Seattle's ACT  is currently presenting the Seattle Premiere of Steven Dietz's "Yankee Tavern"  And although they are billing this as a political thriller, I kept wondering when the thrills were going to come.

The show focuses on the denizens of a rundown bar, The Yankee Tavern, in the middle of New York.  The hotel above it is condemned and the wrecking ball is imminent.  Adam, an aspiring International Affairs grad student, runs the bar he has inherited from his late father.  He's joined by his fiancée, Janet and the lone regular of the bar, Ray, a conspiracy nut who has a theory on everything from the moon landing, to marriage as a tool for retail outlets.  And of course he has his theories on 9/11, so when a mysterious stranger, Palmer, comes into the bar and begins letting small tidbits about his own supposed involvement with the disaster at the World Trade Center slip out, Ray is more than a little intrigued.  But just what is Palmer's real connection and why has he come into this bar?  That's what Dietz is hoping we care about.  Problem is there is little to make us care.  The characters are trite clichés with little to no depth or complexity and the dialog comes across as forced and hackneyed.  The story really never goes anywhere and just when you think it will, Dietz puts in a twist that could be clever if we were invested but really comes across as if he had seen too many episodes of "Alias".  But then, that's what the ending of the show feels like, a cliffhanger at the end of a TV show wanting desperately to continue.  I'm all for leaving the audience in a play guessing with a big reveal but this reveal was so predictable and fell with a thud.  And yet, I could almost hear Dietz muttering to himself, "I am so clever". 

But even a mediocre script can soar with a good cast right?  Yes it can, as long as that cast is into what they are saying.  But the cast here never really connects with each other and so neither do we.  Which is surprising since most of them I've seen do much better work in other shows around town.  R. Hamilton Wright as Palmer has flashes of intrigue but is never given much to do with them.  Jennifer Lee Taylor is likeable as the fiancée caught in the middle of this subterfuge but is given little to work with from her counterpart of Adam (Shawn Telford).  And Charles Leggett as Ray, who I always find fun, comes across as a one note conspiracy nut.  I really wanted the script to lend itself to more levels for him.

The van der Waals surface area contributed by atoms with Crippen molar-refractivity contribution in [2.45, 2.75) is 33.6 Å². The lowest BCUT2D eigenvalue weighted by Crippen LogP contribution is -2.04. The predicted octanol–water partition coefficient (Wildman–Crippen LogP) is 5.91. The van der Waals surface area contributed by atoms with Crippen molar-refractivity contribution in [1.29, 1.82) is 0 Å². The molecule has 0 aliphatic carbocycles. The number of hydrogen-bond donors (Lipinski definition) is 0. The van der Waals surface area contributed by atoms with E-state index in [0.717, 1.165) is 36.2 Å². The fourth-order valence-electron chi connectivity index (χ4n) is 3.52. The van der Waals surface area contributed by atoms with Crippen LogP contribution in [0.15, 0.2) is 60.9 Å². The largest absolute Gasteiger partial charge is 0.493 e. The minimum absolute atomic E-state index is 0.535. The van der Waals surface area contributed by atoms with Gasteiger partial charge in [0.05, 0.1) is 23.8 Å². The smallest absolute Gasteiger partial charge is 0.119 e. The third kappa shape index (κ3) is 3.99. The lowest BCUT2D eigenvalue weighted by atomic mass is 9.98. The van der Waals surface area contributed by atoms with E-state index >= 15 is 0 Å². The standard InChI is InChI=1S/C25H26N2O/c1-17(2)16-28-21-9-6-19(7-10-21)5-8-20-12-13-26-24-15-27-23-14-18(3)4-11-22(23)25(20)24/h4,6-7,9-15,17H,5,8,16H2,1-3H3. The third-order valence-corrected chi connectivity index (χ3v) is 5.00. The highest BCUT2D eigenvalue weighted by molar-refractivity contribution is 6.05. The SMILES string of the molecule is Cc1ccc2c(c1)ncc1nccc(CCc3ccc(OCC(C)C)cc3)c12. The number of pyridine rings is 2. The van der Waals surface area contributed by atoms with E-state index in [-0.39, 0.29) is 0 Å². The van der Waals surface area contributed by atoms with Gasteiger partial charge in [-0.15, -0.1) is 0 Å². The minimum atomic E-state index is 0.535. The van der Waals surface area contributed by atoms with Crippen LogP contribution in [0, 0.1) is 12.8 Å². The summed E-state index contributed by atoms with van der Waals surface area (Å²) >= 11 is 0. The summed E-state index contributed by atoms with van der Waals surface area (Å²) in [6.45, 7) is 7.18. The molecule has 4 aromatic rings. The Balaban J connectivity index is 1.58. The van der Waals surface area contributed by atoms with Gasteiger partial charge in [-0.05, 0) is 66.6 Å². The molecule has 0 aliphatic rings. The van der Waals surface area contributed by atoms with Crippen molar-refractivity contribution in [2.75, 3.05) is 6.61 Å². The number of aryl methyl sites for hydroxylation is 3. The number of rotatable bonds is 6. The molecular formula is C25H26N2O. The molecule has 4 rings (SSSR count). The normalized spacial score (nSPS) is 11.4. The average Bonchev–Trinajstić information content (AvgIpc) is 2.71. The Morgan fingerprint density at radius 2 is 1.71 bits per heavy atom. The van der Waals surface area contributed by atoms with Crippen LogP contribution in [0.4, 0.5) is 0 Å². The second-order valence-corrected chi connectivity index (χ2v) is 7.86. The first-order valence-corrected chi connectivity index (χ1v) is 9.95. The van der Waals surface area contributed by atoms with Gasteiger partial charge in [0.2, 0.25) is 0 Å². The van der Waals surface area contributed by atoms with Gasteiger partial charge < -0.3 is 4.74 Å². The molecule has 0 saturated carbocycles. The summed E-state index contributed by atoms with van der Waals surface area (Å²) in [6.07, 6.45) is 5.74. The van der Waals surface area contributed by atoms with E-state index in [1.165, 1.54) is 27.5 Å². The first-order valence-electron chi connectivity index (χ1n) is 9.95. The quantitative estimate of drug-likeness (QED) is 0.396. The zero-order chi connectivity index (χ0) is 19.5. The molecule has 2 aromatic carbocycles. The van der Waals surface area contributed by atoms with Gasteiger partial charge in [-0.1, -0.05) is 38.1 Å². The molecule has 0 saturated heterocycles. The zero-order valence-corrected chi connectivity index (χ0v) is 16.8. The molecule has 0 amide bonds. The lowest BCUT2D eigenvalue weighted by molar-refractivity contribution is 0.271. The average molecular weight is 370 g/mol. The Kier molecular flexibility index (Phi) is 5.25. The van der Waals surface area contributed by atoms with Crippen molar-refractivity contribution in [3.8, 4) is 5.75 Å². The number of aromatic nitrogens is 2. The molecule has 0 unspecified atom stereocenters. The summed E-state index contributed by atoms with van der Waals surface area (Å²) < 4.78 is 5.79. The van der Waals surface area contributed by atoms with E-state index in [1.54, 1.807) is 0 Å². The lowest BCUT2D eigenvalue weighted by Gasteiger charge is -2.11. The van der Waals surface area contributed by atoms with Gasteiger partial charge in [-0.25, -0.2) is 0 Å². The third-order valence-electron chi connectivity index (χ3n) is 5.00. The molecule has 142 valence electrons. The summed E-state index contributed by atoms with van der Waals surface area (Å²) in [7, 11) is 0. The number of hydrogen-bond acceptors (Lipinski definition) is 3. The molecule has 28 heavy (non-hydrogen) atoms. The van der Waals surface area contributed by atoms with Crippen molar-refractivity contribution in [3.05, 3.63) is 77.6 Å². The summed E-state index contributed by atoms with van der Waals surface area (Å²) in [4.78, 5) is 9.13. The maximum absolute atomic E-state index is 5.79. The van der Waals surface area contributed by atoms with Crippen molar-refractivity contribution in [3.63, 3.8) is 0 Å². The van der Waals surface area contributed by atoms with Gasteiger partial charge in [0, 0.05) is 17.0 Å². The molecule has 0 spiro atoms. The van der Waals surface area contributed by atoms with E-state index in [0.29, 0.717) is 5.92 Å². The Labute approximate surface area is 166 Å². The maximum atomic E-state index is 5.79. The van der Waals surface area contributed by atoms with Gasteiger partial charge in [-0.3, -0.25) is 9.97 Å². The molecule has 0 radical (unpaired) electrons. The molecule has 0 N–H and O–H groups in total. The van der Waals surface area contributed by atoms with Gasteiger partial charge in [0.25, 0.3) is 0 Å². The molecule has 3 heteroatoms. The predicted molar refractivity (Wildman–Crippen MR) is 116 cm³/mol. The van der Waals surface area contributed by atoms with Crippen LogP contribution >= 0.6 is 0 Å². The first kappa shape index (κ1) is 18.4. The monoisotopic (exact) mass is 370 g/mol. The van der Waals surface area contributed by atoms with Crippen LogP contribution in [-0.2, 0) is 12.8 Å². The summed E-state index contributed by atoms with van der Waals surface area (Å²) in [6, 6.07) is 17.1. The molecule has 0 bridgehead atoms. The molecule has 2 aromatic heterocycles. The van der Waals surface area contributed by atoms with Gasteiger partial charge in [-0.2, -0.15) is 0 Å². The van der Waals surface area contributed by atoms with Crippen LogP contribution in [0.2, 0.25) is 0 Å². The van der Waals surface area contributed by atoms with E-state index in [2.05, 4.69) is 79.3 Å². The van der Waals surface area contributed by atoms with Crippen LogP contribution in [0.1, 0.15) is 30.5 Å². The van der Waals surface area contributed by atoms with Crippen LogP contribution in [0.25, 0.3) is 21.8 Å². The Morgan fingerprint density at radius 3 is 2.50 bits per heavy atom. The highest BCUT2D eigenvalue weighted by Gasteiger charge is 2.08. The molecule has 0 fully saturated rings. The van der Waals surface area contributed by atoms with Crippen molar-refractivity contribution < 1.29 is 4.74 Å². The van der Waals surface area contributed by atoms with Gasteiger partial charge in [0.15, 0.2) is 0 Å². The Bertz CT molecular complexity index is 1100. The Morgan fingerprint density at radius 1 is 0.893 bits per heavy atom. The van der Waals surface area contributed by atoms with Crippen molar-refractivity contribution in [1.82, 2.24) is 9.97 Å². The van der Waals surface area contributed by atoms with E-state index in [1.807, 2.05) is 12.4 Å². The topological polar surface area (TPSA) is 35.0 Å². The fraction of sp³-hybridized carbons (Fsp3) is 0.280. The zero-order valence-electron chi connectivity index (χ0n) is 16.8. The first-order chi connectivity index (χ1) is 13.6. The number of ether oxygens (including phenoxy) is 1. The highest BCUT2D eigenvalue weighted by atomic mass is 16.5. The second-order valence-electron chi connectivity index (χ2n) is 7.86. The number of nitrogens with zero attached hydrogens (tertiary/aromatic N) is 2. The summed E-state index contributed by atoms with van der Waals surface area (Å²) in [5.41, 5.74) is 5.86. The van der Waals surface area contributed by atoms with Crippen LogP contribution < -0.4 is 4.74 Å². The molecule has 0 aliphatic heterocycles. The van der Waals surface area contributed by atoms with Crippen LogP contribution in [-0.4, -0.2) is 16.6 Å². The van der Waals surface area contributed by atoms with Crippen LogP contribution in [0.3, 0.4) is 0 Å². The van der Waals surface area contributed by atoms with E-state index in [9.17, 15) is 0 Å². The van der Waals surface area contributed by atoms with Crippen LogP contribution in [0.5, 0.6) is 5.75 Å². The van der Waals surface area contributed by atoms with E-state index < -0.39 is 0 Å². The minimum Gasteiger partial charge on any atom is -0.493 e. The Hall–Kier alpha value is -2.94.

But then, a lot of this I might attribute to the direction by the author himself.  I always get a little wary when playwrights direct their own stuff.  There's just a problem getting enough distance from the piece to actually see what's happening on stage.  And that was the problem here and because of that the show felt flat.

So all in all, a somewhat interesting story with little point in the end, executed just OK.  I really expect more from ACT.  Unless this was some sort of conspiracy to make other shows look better but I doubt it.

"Yankee Tavern" plays at Seattle's ACT through August 29th.  For tickets or information contact the ACT box office at 206-292-7676 or visit them online at

Photo Credit: Chris Bennion

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From This Author Jay Irwin

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